"Those French are crazy."
I made the letter "n" in "sawn" smaller to represent the nasal "n" sound that is so often heard in French. It's like "dawn" but instead of using the tip of your tongue against the top-front of your upper palate to pronounce the letter "n" you pronounce it behind your nasal passages.
This is an actual French sentence:
Cent sens sans sent sang.
According to Google Translate it means: "One hundred senses without the smell of blood."
That is technically a meaningful sentence. Granted it's unlikely to be used, and when I flipped it back and forth between English and French translation it turned into "Une centaine de sens sans l'odeur du sang" which means "A hundred senses without the smell of blood." Which is damn close to the original sentence meaning in English.
In print "Cent sens sans sent sang" looks like five distinct, if somewhat similar words. But you can easily see they are different words. Visually.
Now this is why French, as spoken, is so hard for non-native speakers to understand.
Because according to Google Translate at least, "Cent sens sans sent sang" sounds like this:
"sawn sawn sawn sawn sawn"
That's right, those five distinct words are pronounced exactly the same way.
It's like the stereotypical French laugh "hohn hohn hohn" (see the French chef in The Little Mermaid for an example) but with an "s" in front of each "hohn."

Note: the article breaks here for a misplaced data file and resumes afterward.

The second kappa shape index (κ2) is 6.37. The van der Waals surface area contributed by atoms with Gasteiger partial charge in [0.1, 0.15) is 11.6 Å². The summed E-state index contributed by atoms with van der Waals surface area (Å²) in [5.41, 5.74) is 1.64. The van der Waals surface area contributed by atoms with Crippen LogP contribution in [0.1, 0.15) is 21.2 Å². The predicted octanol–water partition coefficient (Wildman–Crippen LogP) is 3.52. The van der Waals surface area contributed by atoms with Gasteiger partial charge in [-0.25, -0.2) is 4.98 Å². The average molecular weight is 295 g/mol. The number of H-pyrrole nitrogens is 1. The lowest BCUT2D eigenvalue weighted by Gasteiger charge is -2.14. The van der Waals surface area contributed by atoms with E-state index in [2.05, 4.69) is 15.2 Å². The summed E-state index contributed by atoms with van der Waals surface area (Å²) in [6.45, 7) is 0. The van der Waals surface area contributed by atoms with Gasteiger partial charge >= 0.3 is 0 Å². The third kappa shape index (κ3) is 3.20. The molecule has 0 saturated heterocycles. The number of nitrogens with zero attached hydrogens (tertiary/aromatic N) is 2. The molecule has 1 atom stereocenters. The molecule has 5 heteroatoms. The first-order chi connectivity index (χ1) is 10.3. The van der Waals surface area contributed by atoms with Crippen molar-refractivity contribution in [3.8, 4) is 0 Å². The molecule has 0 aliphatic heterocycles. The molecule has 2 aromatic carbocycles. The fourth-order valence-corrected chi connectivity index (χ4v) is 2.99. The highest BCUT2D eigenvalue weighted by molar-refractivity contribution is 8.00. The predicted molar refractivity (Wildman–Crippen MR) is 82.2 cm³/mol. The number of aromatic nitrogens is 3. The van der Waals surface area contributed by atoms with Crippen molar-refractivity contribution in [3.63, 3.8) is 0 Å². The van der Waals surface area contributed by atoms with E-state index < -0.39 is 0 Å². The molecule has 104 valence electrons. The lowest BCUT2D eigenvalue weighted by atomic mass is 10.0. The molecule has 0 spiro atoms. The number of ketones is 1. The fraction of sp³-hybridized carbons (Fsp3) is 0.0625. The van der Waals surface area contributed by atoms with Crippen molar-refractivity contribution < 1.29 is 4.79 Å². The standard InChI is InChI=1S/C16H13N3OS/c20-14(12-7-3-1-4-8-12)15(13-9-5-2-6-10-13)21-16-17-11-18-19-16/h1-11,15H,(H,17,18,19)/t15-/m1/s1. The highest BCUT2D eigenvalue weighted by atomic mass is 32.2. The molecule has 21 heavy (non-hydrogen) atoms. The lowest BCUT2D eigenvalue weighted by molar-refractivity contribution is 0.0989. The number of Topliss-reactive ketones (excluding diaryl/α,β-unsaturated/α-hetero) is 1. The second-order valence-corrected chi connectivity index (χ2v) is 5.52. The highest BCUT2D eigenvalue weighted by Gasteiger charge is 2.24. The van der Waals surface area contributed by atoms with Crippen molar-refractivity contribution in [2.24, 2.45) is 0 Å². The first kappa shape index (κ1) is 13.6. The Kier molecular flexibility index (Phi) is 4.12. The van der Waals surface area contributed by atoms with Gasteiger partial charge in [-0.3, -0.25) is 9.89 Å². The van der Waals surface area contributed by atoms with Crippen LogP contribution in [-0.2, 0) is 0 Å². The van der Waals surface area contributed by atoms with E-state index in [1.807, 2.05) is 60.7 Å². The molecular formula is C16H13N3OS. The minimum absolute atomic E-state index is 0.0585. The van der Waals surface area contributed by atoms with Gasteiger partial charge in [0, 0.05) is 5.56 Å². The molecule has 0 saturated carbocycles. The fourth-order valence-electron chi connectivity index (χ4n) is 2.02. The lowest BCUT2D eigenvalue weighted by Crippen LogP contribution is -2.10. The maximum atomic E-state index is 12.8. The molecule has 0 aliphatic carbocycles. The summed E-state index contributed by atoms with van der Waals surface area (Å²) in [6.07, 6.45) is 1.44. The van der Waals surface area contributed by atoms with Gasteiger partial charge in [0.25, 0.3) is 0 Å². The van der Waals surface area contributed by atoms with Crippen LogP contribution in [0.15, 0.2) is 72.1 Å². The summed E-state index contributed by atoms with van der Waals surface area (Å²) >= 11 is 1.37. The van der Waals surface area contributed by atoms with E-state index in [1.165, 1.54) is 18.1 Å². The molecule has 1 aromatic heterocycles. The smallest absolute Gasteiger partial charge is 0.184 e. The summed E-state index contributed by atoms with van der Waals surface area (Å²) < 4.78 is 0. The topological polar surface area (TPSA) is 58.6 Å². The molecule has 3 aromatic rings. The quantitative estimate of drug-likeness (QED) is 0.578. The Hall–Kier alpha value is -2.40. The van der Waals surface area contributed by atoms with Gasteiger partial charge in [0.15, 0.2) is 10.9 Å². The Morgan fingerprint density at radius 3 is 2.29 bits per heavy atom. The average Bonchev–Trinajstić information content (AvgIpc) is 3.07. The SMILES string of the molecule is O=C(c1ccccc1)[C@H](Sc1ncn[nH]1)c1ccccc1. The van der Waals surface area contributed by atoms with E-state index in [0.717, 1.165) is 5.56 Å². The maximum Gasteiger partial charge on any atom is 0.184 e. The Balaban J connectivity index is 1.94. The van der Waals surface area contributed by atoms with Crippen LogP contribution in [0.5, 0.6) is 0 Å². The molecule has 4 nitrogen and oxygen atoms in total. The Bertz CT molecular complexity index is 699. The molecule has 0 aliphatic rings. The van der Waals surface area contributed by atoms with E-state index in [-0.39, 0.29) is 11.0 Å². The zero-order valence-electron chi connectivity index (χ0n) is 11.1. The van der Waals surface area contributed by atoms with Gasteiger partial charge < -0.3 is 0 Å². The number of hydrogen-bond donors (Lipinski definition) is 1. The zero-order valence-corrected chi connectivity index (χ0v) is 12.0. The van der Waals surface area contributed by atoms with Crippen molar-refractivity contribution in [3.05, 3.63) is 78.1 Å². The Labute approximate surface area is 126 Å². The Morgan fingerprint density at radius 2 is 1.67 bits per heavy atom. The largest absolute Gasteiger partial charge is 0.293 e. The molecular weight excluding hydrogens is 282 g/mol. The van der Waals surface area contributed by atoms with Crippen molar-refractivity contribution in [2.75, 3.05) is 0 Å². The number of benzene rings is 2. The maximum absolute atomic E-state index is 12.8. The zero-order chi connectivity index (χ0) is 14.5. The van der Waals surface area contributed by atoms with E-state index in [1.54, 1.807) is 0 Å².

I mean, sure, English has plenty of homophones, but I can't think of any you can use to make a five-word sentence.
And it's made worse by the fact that the French don't like to emphasize words when speaking sentences - they don't even like to emphasize syllables in a word, they try to make them all the same. Which is why French sounds like rat-a-tat-tat-tat.
Here is an article about French homophones which rightfully complains about this particular one. And there are quite a few others.
And don't even get me started on "le souris qui sourit" which means "the smiling mouse."
The main problem, in my opinion is the French often don't pronounce the last letter of their words. In English we can tell the difference between sis and sit because we pronounce the last freaking letter. But in French, souris and sourit both sound like soo-ree. And BTW - it's not soo-ree where you grit your teeth together to pronounce the "r" sounds. Instead you have to make this gargling sound in the back of your throat for the letter "r." The letter "r" is probably the worst for English speakers - it gives me a sore throat after speaking French for a few minutes.
Ça me rend si fou!